My early days in recovery were bedeviled with unnecessary struggles and overdue surrenders, and polka dotted with pity parties. Incredibly, even though I was D.O.A. at my first meeting—Defeated on Arrival—willingness and an open mind didn’t come automatically. I always wanted more than I needed, yet here I needed a lot more than I wanted. A long, bumpy road lay ahead.
I raced to meetings daily, asked for help in the morning and said ‘thanks’ at night. Those actions worked—I didn’t pick up the next first drink. When they asked how I was doing, the answer was always ‘Fine’. However, my face often told another story.
I was uniquely screwed-up. The dilemma others viewed as a drinking problem was counterbalanced by a sobriety problem that would always drive me back to the booze. I couldn’t drink and I couldn’t not-drink. It was the riddle from Hell. My sponsor called it ‘the battle of the bottle’.
My sobriety problem took center stage after alcohol was removed. Questions I wouldn’t ask and problems I couldn’t solve dogged me. My intellect, deeply entangled with my ego, was challenged. Could I really be that bad? There were areas of my life I tried to handle without God, and a sponsor just wouldn’t understand. It was difficult to accept I needed all the help I could get, yet knew if I kept doing what I was doing, I would keep getting what I was getting. That ticket was punched.
Distressed, I went to my Tuesday night meeting, committed to listening more intently. The answer to the question ‘Why do you want to be restored to sanity?’ was suddenly clear. If I wasn’t restored to sanity, I would be restored to drinking. My case history was punctuated by umpteen attempts to regain control of my liquid friend-turned-master while my life fell apart around me. That was my Third Chapter, too.
When they stressed that the main problem of the alcoholic is centered in his mind, I finally got it. The notion that my own thinking could displace the faulty reasoning that kept me drinking and accelerated my downfall was absurd. I couldn’t do it. If I could, I wouldn’t need God. Acutely aware I couldn’t fix myself, I knew I was in trouble. I needed a Higher Power now or else. Fortunately, I was in the company of God’s Repo-men.
Many of them were once atheist or agnostic, but something happened that changed them. Undeniable happiness and peace was evident in their lives. Sobriety was not some great sacrifice; it was a tremendous asset. While their spirituality was working, I alternated from spiritual giant to spiritual guppy, seesawing with the ups and downs of my life. Clearly their newfound power was the bedrock to long-term sobriety. Finding what was blocking me was my next concern. I knew it was possible—the look in their eyes gave me hope. Theirs were the eyes of another kind of Lazarus.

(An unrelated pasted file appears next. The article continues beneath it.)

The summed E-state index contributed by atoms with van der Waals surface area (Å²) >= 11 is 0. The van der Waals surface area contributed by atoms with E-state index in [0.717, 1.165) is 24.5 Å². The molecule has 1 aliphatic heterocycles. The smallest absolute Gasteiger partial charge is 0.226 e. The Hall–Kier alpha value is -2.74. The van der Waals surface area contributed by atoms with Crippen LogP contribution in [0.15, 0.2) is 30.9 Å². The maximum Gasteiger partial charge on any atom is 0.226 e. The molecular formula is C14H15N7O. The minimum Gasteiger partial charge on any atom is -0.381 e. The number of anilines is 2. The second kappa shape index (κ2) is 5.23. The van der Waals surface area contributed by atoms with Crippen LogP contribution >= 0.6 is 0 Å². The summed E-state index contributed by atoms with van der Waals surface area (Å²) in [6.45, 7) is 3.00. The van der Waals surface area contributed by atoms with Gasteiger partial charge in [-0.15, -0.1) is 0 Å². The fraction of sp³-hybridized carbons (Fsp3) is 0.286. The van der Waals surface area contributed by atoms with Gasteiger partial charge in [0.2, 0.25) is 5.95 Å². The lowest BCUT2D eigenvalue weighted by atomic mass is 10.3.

A Spiritual Kindergarten
I needed the same foundation they had, but how? A headfull of old God ideas had been gathered throughout my life; most were clouded by what a child thought he heard, or misconstrued following life’s big hurts. Since then, God and I had a lot of fights– He let me lose them all. That, I later realized, was grace.
While the meeting unfolded that night, an idea from out of the blue surfaced—perhaps a spiritual nudge? While members around the table shared, I sat picturing a blackboard in my mind’s eye. On this imaginary chalkboard I began writing everything I didn’t like about God.
After jotting down numerous grievances, I realized it was impossible to uncover them all before the meeting ended. There wasn’t enough time. To hasten the process, I determined everything was included on it whether I recalled it or not. Satisfied, I imagined myself walking to the chalkboard and mentally erased the lengthy list until the slate was clean. My case was closed. My Higher Power was off the hook.
“I’ll learn about God here,” I thought. “These people can show me.”
An essay Bill Wilson penned likened the fellowship he co-founded to a spiritual kindergarten, and on an invisible blackboard on a Tuesday night, so it was for me. Hopefully no one noticed, but it’s likely somebody saw that screensaver look on my face during my spiritual housecleaning. Nevertheless, it was a pivotal day in my recovery, ground zero in my relationship with God. This would soon be the power I would rely on to take the Twelve Steps.
Other miracles, large and small, became beacons on my journey, too– I hold fast to them. They still remind me I’m never alone, even when I fall asleep to that Great Fact when life surrounds me. Thirty-four years later, I still sit in that room on Tuesday nights, remembering a chalkboard that was created by grace. Gratitude often floods me.
I ask myself in my morning meditation, “Is today a good day to trust God?”
Hindsight tells me “Yes”. With God, I know it’s okay, even when it’s not okay.